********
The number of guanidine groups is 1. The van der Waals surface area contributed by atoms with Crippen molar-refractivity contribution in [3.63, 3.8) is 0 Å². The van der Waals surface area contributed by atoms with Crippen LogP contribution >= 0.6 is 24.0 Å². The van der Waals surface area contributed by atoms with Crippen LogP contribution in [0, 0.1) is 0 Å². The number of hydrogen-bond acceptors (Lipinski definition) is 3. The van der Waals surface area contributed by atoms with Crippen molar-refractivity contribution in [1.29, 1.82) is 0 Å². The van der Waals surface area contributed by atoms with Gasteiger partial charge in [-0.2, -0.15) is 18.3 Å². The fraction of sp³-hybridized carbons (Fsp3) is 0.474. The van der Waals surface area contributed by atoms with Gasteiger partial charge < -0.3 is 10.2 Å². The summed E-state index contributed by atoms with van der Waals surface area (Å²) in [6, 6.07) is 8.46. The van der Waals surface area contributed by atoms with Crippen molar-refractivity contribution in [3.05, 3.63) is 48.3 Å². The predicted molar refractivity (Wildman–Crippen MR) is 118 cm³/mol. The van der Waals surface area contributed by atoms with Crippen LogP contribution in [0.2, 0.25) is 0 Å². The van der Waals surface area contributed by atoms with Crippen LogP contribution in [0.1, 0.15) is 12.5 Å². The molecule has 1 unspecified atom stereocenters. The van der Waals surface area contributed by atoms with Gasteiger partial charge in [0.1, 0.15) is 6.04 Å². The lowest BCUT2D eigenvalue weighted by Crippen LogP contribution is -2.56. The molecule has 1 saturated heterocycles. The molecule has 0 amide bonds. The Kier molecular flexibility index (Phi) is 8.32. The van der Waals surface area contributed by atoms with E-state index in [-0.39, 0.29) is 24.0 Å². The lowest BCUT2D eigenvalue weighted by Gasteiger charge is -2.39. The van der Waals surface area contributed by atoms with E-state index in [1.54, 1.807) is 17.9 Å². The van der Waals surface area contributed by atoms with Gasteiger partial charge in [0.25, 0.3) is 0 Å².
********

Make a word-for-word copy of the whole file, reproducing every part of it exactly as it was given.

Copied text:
The number of guanidine groups is 1. The van der Waals surface area contributed by atoms with Crippen molar-refractivity contribution in [3.63, 3.8) is 0 Å². The van der Waals surface area contributed by atoms with Crippen LogP contribution >= 0.6 is 24.0 Å². The van der Waals surface area contributed by atoms with Crippen LogP contribution in [0, 0.1) is 0 Å². The number of hydrogen-bond acceptors (Lipinski definition) is 3. The van der Waals surface area contributed by atoms with Crippen molar-refractivity contribution in [1.29, 1.82) is 0 Å². The van der Waals surface area contributed by atoms with Gasteiger partial charge in [-0.2, -0.15) is 18.3 Å². The fraction of sp³-hybridized carbons (Fsp3) is 0.474. The van der Waals surface area contributed by atoms with Gasteiger partial charge < -0.3 is 10.2 Å². The summed E-state index contributed by atoms with van der Waals surface area (Å²) in [6, 6.07) is 8.46. The van der Waals surface area contributed by atoms with Crippen molar-refractivity contribution in [3.05, 3.63) is 48.3 Å². The predicted molar refractivity (Wildman–Crippen MR) is 118 cm³/mol. The van der Waals surface area contributed by atoms with Crippen LogP contribution in [0.2, 0.25) is 0 Å². The van der Waals surface area contributed by atoms with Crippen LogP contribution in [0.1, 0.15) is 12.5 Å². The molecule has 1 unspecified atom stereocenters. The van der Waals surface area contributed by atoms with Gasteiger partial charge in [0.1, 0.15) is 6.04 Å². The lowest BCUT2D eigenvalue weighted by Crippen LogP contribution is -2.56. The molecule has 1 saturated heterocycles. The molecule has 0 amide bonds. The Kier molecular flexibility index (Phi) is 8.32. The van der Waals surface area contributed by atoms with E-state index in [-0.39, 0.29) is 24.0 Å². The lowest BCUT2D eigenvalue weighted by Gasteiger charge is -2.39. The van der Waals surface area contributed by atoms with E-state index in [1.54, 1.807) is 17.9 Å². The van der Waals surface area contributed by atoms with Gasteiger partial charge in [0.25, 0.3) is 0 Å².